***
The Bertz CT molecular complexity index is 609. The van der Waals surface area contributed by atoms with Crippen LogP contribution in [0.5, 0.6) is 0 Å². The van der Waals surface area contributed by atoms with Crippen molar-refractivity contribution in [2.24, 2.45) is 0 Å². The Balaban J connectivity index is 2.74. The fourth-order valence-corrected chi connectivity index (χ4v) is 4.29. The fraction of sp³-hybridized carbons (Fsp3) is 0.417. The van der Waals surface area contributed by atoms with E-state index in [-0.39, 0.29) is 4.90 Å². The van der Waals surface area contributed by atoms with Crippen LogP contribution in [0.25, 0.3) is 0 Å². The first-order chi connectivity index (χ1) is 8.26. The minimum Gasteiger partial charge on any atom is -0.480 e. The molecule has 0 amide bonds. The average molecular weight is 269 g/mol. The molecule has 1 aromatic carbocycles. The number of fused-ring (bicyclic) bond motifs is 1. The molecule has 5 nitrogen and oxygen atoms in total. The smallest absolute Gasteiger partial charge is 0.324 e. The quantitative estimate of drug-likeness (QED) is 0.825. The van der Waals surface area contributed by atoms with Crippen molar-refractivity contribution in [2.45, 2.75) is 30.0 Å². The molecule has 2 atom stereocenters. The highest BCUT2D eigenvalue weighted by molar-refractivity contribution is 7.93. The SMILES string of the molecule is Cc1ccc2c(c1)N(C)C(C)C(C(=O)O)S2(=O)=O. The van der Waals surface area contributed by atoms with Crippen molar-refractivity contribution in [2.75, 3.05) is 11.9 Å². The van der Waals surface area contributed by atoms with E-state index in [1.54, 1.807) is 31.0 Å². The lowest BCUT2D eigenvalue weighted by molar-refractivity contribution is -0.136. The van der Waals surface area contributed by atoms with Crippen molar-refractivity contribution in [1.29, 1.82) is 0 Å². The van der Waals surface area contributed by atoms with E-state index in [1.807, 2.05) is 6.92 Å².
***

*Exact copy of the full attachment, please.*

The Bertz CT molecular complexity index is 609. The van der Waals surface area contributed by atoms with Crippen LogP contribution in [0.5, 0.6) is 0 Å². The van der Waals surface area contributed by atoms with Crippen molar-refractivity contribution in [2.24, 2.45) is 0 Å². The Balaban J connectivity index is 2.74. The fourth-order valence-corrected chi connectivity index (χ4v) is 4.29. The fraction of sp³-hybridized carbons (Fsp3) is 0.417. The van der Waals surface area contributed by atoms with E-state index in [-0.39, 0.29) is 4.90 Å². The van der Waals surface area contributed by atoms with Crippen LogP contribution in [0.25, 0.3) is 0 Å². The first-order chi connectivity index (χ1) is 8.26. The minimum Gasteiger partial charge on any atom is -0.480 e. The molecule has 0 amide bonds. The average molecular weight is 269 g/mol. The molecule has 1 aromatic carbocycles. The number of fused-ring (bicyclic) bond motifs is 1. The molecule has 5 nitrogen and oxygen atoms in total. The smallest absolute Gasteiger partial charge is 0.324 e. The quantitative estimate of drug-likeness (QED) is 0.825. The van der Waals surface area contributed by atoms with Crippen molar-refractivity contribution in [2.45, 2.75) is 30.0 Å². The molecule has 2 atom stereocenters. The highest BCUT2D eigenvalue weighted by molar-refractivity contribution is 7.93. The SMILES string of the molecule is Cc1ccc2c(c1)N(C)C(C)C(C(=O)O)S2(=O)=O. The van der Waals surface area contributed by atoms with Crippen molar-refractivity contribution in [2.75, 3.05) is 11.9 Å². The van der Waals surface area contributed by atoms with E-state index in [1.54, 1.807) is 31.0 Å². The lowest BCUT2D eigenvalue weighted by molar-refractivity contribution is -0.136. The van der Waals surface area contributed by atoms with Crippen molar-refractivity contribution in [1.29, 1.82) is 0 Å². The van der Waals surface area contributed by atoms with E-state index in [1.807, 2.05) is 6.92 Å².